Deconstructing Batman and Robin:

The Grayson Foils, Part 1

In all great works of literature, the hero must have a foil; that special character designed to enhance the inherent heroic qualities of the protagonist. Oftentimes, the foil is cut from similar cloth to show the possible path the hero could have traveled down had he or she been so unfortunate. Superman and Lex Luthor, Hamlet and Laertes, Spy and Spy – the list goes on and on and on. While Batman and the Joker are certainly the most classic pair of foils in the history of comics, there is nearly a mandated prerequisite of being a reflection of the Dark Knight in some way in order to be part of his rogue’s gallery.

So, it should come as some surprise that despite Batman’s long legacy of memorable villains that it would take nearly 60 years to firmly establish powerful and meaningful foils for his first partner, Dick Grayson.

Foil Logic

There is a certain logic to creating a truly great foil and the basis of this logic is in the connection. The following are just a few simple ways for foils to connect with one another.

Personality/Methodology – the characters are similar in the way they act, but are different in ways beyond that. Sherlock Holmes and Moriarty are both brilliant minds, but they use their talents for very different goals.

Appearance – a similar appearance can often times be strong enough to create a strong foil. The Green Lantern Corps and the Sinestro Corps have similar aesthetic designs, but they are enemies.

Mission/Goal – both characters have similar goals, but different ways of going about them. The Punisher wants to stop crime, but he will kill while Spider-man refuses to take a life.

Of course, the exception to these would be that the characters in question have nothing in common which, in turn, makes them perfect foils for one another. Batman and the Joker are nothing alike, yet they are perfectly alike. Batman is dark and brooding, yet heroic; the Joker is colorful and mirthful, yet he is a killer. They are foils for one another, but they have nothing in common.


Previous to Dick Grayson’s tenure as Batman, the only note-worthy foil for Dick Grayson was Deathstroke the Terminator. The most common enemy for the Teen Titans, Deathstroke’s relationship is more complex than simply being a villain. At times, he saw himself as a kind of mentor to them – teaching them even as he tested them with his insane plans. However, the Grayson/Deathstroke pairing only has significance when the added element of Batman is thrown in. Both Batman and Deathstroke are the pinnacle of human achievement and are prepared for any eventuality, so the two are very comparable to one another. Batman trained Grayson as partners, while Deathstroke “trained” him in their various confrontations. Without Batman, Deathstroke would be just another villain to Dick Grayson – a great villain, but one without major significance nonetheless.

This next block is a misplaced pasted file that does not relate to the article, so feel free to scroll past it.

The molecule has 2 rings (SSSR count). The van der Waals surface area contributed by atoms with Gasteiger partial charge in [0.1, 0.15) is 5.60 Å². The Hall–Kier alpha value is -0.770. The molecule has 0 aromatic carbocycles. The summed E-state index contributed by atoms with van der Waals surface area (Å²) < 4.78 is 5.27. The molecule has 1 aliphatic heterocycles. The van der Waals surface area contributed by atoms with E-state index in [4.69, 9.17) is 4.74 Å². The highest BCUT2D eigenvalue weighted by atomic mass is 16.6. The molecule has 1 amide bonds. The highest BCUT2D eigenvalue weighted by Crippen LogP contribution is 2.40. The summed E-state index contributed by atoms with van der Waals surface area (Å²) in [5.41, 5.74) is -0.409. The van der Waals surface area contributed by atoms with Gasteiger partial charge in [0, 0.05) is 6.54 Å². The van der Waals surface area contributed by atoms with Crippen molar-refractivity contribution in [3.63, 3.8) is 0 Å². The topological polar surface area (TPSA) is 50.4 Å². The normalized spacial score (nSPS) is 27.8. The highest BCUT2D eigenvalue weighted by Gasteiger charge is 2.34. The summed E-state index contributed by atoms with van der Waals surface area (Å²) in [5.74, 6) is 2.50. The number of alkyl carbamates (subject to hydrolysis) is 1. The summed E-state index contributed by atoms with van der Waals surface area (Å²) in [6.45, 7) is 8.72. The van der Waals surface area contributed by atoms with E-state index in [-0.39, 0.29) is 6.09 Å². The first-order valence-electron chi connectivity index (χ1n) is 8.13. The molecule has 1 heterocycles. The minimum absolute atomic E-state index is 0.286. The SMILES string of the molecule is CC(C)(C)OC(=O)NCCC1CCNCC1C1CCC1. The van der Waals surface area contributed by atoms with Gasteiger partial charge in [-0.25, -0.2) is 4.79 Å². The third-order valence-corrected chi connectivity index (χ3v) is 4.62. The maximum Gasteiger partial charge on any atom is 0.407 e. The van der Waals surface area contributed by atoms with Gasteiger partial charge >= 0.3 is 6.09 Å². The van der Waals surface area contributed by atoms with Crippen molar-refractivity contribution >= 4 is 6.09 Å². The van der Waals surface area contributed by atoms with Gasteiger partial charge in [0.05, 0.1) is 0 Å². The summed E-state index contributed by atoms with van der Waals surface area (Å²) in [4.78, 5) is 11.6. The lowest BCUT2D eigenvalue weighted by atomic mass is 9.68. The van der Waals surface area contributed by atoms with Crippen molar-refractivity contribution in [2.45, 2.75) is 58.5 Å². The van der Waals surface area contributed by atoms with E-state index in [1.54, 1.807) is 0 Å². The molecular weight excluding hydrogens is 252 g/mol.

Other attempts at creating a foil for Dick Grayson were far less successful. The most laughable of which is Deathwing – who was supposedly a time traveling Dick Grayson from the future. While the ridiculous mirror name of Deathwing to Grayson’s Nightwing is at least within the parameters of foil logic, the idea that he could be a time-traveling Dick Grayson, but later learns that he really isn’t, is just absurd.

During the Nightwing ongoing series, the villain Blockbuster was one of the recurring antagonists, but he was little more than a crime boss and could hardly be considered a mirror of Dick Grayson. He’s a perfect example of how Dick Grayson has had good villains in the past, but none that are truly worthy of being Grayson’s equal – until Batman and Robin.

Batman and Robin

The Circus of Strange

In Grant Morrison’s notes for the first collection of Batman and Robin, the writer mentions in regards to the Circus of Strange, “With Dick Grayson’s origins as a circus aerialist, it felt right to pit him against a group of circus themed villains in his first adventure as Batman.” Individually, the Circus of Strange don’t reveal new layers of depth to Dick Grayson’s character, but when they are taken together, they present a challenge to him as the new Batman – one that shatters Grayson’s self-confidence as Batman.

“Nobody believes I’m Batman! I spent years building up respect as Nightwing and now they’re looking at me like I’m one more psycho Batman impersonator” Dick explains to Alfred after Mr. Toad had been murdered while under police custody during the battle with the Circus of the Strange. Not only did Grayson have to put up with Damian’s insubordination (something Bruce wouldn’t have had to endure), but Mr. Toad’s lack of cooperation after being captured (interrogation scenes with Bruce almost never ended without the villain giving up some vital clue) combined with having to endure criticisms from police officers regarding his height and voice, all worked in concert to bring Grayson to the point of giving up.